Using simple langauge in content writing is very important as it gives a better chance that your reader will read your article completely.
Content writing is not that simple as you think. Many people think that content writing is a very easy task as you only have to write about a topic. But in reality this is not true.
You have to write a user engaging content. By user engaging content we mean a content which a user will read from start till end without breaking the flow and this is the responsibility of a content writer to make sure that the user’s flow is not broken while reading the content.
Which is why it is adviced to use simple langauge during content writing to keep your users and readers engaged.
Years and years of English lessons have taught us to believe that the more difficult the writing, the better.
Yet, our reality is the complete opposite; Big words are gradually irrelevant in published content. From blogs, Buzzfeed articles to newspapers and magazines, simple language prevails.
Take for example, this excerpt from Elle Magazine about a writer and her relationship with her mother’s clothes.
Relatively easy-to-read pieces like these are appealing (and addictive) because they guide audiences along, communicating ideas and messages clearly without forcing them to think too hard. Likewise, this style of writing is impactful, as it enables people who may have a weaker understanding of language to read too, paving the way for broader reach.
But, what may seem simple to you may not be easy for another.
On the other hand, too elementary, and you might risk skimping on important details. Thus, what level of comprehension is the sweet spot for adult readers?
In general, most adults are comfortable with written content at a 6th – 9th grade level (about 12 – 15 years old).
In fact, an interesting study done by Shane Snow of Contently found that many acclaimed or bestselling fiction writers like J.K. Rowling, Stephen King and Ernest Hemingway, wrote at, or below a 9th grade level.Furthermore, publications like Reader’s Digest are also written at a level geared for 15 year olds.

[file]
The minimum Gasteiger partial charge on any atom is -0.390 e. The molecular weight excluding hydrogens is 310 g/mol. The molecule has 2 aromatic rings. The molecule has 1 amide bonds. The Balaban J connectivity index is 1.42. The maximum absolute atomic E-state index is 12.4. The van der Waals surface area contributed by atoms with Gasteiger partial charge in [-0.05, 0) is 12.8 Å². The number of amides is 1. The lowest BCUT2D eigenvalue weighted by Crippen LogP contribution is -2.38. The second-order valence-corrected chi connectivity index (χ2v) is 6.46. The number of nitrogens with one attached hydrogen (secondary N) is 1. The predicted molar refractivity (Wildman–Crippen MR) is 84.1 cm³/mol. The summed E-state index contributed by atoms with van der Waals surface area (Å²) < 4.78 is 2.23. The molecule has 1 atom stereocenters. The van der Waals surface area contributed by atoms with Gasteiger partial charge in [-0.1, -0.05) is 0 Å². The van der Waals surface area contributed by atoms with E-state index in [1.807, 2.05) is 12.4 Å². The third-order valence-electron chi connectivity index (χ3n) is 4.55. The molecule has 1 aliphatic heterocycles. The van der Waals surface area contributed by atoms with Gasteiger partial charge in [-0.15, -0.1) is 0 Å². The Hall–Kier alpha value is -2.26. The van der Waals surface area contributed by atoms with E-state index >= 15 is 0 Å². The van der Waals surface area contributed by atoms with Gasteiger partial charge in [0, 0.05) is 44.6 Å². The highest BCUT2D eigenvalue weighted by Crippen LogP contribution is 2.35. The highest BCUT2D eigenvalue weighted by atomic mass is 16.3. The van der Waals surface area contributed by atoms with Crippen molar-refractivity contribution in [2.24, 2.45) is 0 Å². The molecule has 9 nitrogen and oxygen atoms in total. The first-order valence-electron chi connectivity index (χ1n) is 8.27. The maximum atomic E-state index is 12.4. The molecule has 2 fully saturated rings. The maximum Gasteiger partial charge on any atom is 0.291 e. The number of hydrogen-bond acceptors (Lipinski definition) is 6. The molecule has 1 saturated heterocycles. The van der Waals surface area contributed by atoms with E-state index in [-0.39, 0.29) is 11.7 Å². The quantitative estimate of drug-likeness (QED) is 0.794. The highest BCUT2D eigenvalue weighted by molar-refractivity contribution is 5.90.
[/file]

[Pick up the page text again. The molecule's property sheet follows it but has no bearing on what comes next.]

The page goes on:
Likewise, when writing for the web, Yoast, a WordPress SEO plugin recommends a readability score of 60 – 70 (approx. 13 – 15 year old comprehension) for online content. This readability level is said to reduce bounce rates and improve rankings on Google Search.
If you can’t put yourself in a time warp and imagine how you wrote back when you were 12, no worries.
Some general tips to follow include:
Introducing shorter sentences and paragraphs.
Not using too many adverbs (e.g. Exasperatingly)
Replacing complicated vocabulary with broken down explanations or simpler alternatives.
Adding transitional words (e.g. In addition, Furthermore, But, Also)
Thankfully, there are many useful indexes used to calculate readability; Tools like Online Utility can help analyse text and generate an average score based on various reading indexes. Furthermore, writing tools like Hemingway help to pinpoint any heavy sentences, difficult wordings or confusing phrases.
Lastly, see this form of writing as an upgrade and not a decline in your writing quality. But remember to match this with your content’s target audience. If you are writing copy geared towards IT professionals or doctors, using technical terms or jargon is accepted, even appreciated.
Copy that is smooth, clear and easy on the brain speaks louder to consumers. If you want to start writing simpler, here are more resources and tips to check out.